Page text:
It would make the insurance industry's job a lot easier as they would only have to work out the risk for people in general, not for each individual. So prices would generally come down (or profits would generally go up).
    Tall, dark & handsome. Well two out of three ain't bad.
    • koru
    • By koru 2nd Aug 17, 5:32 PM
    • 1,250 Posts
    • 630 Thanks
    koru
    I think whether insurance companies are acting within the law needs to be challenged.
    ...
    8. Article 21(1) of the Charter contains the principle of non-discrimination, which is worded as follows:

    ‘Any discrimination based on any ground such as sex, race, colour, ethnic or social origin, genetic features, language, religion or belief, political or any other opinion, membership of a national minority, property, birth, disability, age or sexual orientation shall be prohibited.’[/I]

    I'm no lawyer, just hopeful that this is worth pursuing before we Brexit.
    Originally posted by MissConception
    The CAB webpage says that insurers are allowed to discriminate on grounds of disability. I can't see how a medical condition could fall in any other category in the list of grounds.

    But I agree it would be nice if the law was changed so that medical conditions were ignored in setting travel insurance premiums. It would lead to a small increase in cost for the healthy, but the less healthy would be able to afford to travel. And it would remove a huge amount of hassle going through screening and arguing about claims. That would reduce insurers' admin costs, partially offsetting the extra claims, and would make life a lot easier for those with PMCs.

    Perhaps the problem would be that lots of people who are at a high risk of falling sick and currently can't afford the premiums would decide to take the risk of travelling, knowing that the insurer would have to stump up. Claims costs might rocket.
    koru
    • Ganga
    • By Ganga 2nd Aug 17, 7:16 PM
    • 653 Posts
    • 301 Thanks
    Ganga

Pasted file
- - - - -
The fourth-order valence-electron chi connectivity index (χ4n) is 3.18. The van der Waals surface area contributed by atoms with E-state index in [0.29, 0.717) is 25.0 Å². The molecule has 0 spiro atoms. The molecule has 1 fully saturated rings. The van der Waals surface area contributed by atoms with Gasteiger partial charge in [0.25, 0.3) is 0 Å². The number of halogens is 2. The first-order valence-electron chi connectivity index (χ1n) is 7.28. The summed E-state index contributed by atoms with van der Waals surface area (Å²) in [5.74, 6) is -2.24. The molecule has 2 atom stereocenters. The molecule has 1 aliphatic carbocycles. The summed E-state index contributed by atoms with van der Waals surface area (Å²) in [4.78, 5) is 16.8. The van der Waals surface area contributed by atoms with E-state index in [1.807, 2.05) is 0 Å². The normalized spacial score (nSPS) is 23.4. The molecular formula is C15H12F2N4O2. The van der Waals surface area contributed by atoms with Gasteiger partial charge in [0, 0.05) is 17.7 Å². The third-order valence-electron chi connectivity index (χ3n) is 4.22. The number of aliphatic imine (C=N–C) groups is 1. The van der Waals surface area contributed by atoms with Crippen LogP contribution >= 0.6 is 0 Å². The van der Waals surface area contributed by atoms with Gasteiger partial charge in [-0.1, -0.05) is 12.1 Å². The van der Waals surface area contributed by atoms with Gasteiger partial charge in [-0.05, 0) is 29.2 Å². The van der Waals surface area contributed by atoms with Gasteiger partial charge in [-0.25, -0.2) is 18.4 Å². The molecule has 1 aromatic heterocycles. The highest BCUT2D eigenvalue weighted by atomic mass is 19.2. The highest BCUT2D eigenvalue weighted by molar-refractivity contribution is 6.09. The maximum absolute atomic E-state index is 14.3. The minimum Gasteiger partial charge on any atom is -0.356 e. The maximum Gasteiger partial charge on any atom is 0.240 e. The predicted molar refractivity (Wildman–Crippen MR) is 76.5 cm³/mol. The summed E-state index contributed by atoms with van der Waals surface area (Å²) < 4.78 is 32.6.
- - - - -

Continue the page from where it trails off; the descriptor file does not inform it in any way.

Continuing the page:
The CAB webpage says that insurers are allowed to discriminate on grounds of disability. I can't see how a medical condition could fall in any other category in the list of grounds.

    But I agree it would be nice if the law was changed so that medical conditions were ignored in setting travel insurance premiums. It would lead to a small increase in cost for the healthy, but the less healthy would be able to afford to travel. And it would remove a huge amount of hassle going through screening and arguing about claims. That would reduce insurers' admin costs, partially offsetting the extra claims, and would make life a lot easier for those with PMCs.

    Perhaps the problem would be that lots of people who are at a high risk of falling sick and currently can't afford the premiums would decide to take the risk of travelling, knowing that the insurer would have to stump up. Claims costs might rocket.
    Originally posted by koru
    I think that should read " Claims costs would rocket "
    Also as premiums woul also get a lot higher the healthy punters would be on forums like this one complaining that they were subsidising the not so healthy.
    ITS NOT EASY TO GET EVERYTHING WRONG ,I HAVE TO WORK HARD TO DO IT!
Welcome to our new Forum!

Our aim is to save you money quickly and easily. We hope you like it!

Forum Team Contact us

Live Stats

4,207Posts Today

8,101Users online

Martin's Twitter